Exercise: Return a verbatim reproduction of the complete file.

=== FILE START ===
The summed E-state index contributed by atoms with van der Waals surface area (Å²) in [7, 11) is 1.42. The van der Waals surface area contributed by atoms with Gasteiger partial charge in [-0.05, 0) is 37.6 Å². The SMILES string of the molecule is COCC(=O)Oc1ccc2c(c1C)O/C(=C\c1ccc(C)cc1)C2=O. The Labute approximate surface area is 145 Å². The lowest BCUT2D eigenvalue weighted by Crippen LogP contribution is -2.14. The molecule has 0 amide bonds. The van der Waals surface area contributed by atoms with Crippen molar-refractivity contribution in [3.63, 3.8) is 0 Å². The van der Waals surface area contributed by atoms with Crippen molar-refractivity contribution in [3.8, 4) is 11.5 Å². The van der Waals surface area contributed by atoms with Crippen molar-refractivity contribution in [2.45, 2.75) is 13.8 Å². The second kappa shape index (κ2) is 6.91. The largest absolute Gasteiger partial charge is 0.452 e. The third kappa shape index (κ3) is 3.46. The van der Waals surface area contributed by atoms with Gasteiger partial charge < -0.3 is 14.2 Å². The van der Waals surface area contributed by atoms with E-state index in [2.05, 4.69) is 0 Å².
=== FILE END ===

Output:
The summed E-state index contributed by atoms with van der Waals surface area (Å²) in [7, 11) is 1.42. The van der Waals surface area contributed by atoms with Gasteiger partial charge in [-0.05, 0) is 37.6 Å². The SMILES string of the molecule is COCC(=O)Oc1ccc2c(c1C)O/C(=C\c1ccc(C)cc1)C2=O. The Labute approximate surface area is 145 Å². The lowest BCUT2D eigenvalue weighted by Crippen LogP contribution is -2.14. The molecule has 0 amide bonds. The van der Waals surface area contributed by atoms with Crippen molar-refractivity contribution in [3.63, 3.8) is 0 Å². The van der Waals surface area contributed by atoms with Crippen molar-refractivity contribution in [3.8, 4) is 11.5 Å². The van der Waals surface area contributed by atoms with Crippen molar-refractivity contribution in [2.45, 2.75) is 13.8 Å². The second kappa shape index (κ2) is 6.91. The largest absolute Gasteiger partial charge is 0.452 e. The third kappa shape index (κ3) is 3.46. The van der Waals surface area contributed by atoms with Gasteiger partial charge < -0.3 is 14.2 Å². The van der Waals surface area contributed by atoms with E-state index in [2.05, 4.69) is 0 Å².